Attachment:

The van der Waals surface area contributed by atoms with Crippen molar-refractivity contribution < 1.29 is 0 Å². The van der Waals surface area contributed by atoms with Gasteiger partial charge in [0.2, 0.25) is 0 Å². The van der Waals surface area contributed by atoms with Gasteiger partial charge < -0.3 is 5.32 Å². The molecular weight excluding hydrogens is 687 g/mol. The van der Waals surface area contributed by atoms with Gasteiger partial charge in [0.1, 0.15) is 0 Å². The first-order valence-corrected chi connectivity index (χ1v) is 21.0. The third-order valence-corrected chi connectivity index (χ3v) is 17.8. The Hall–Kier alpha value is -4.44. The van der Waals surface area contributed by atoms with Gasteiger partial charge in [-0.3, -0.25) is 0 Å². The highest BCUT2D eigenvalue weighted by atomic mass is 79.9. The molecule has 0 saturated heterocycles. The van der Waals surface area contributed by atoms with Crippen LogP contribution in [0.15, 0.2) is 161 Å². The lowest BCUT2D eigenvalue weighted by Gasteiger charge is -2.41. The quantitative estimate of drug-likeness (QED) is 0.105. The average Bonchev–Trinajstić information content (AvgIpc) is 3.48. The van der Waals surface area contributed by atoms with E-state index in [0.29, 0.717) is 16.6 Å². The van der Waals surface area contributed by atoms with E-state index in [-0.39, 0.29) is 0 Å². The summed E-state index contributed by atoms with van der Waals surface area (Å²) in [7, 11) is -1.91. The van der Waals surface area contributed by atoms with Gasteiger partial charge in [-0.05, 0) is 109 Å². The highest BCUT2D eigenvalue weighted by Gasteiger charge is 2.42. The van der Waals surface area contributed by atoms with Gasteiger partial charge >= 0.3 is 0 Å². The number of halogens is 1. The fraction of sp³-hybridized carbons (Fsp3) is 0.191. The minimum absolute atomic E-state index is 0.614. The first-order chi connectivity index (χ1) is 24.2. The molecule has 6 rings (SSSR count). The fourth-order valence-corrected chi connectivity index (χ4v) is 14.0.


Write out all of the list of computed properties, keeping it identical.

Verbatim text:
The van der Waals surface area contributed by atoms with Crippen molar-refractivity contribution < 1.29 is 0 Å². The van der Waals surface area contributed by atoms with Gasteiger partial charge in [0.2, 0.25) is 0 Å². The van der Waals surface area contributed by atoms with Gasteiger partial charge < -0.3 is 5.32 Å². The molecular weight excluding hydrogens is 687 g/mol. The van der Waals surface area contributed by atoms with Gasteiger partial charge in [0.1, 0.15) is 0 Å². The first-order valence-corrected chi connectivity index (χ1v) is 21.0. The third-order valence-corrected chi connectivity index (χ3v) is 17.8. The Hall–Kier alpha value is -4.44. The van der Waals surface area contributed by atoms with Gasteiger partial charge in [-0.3, -0.25) is 0 Å². The highest BCUT2D eigenvalue weighted by atomic mass is 79.9. The molecule has 0 saturated heterocycles. The van der Waals surface area contributed by atoms with Crippen LogP contribution in [0.15, 0.2) is 161 Å². The lowest BCUT2D eigenvalue weighted by Gasteiger charge is -2.41. The quantitative estimate of drug-likeness (QED) is 0.105. The average Bonchev–Trinajstić information content (AvgIpc) is 3.48. The van der Waals surface area contributed by atoms with E-state index in [0.29, 0.717) is 16.6 Å². The van der Waals surface area contributed by atoms with E-state index in [-0.39, 0.29) is 0 Å². The summed E-state index contributed by atoms with van der Waals surface area (Å²) in [7, 11) is -1.91. The van der Waals surface area contributed by atoms with Gasteiger partial charge in [-0.05, 0) is 109 Å². The highest BCUT2D eigenvalue weighted by Gasteiger charge is 2.42. The van der Waals surface area contributed by atoms with Gasteiger partial charge >= 0.3 is 0 Å². The number of halogens is 1. The fraction of sp³-hybridized carbons (Fsp3) is 0.191. The minimum absolute atomic E-state index is 0.614. The first-order chi connectivity index (χ1) is 24.2. The molecule has 6 rings (SSSR count). The fourth-order valence-corrected chi connectivity index (χ4v) is 14.0.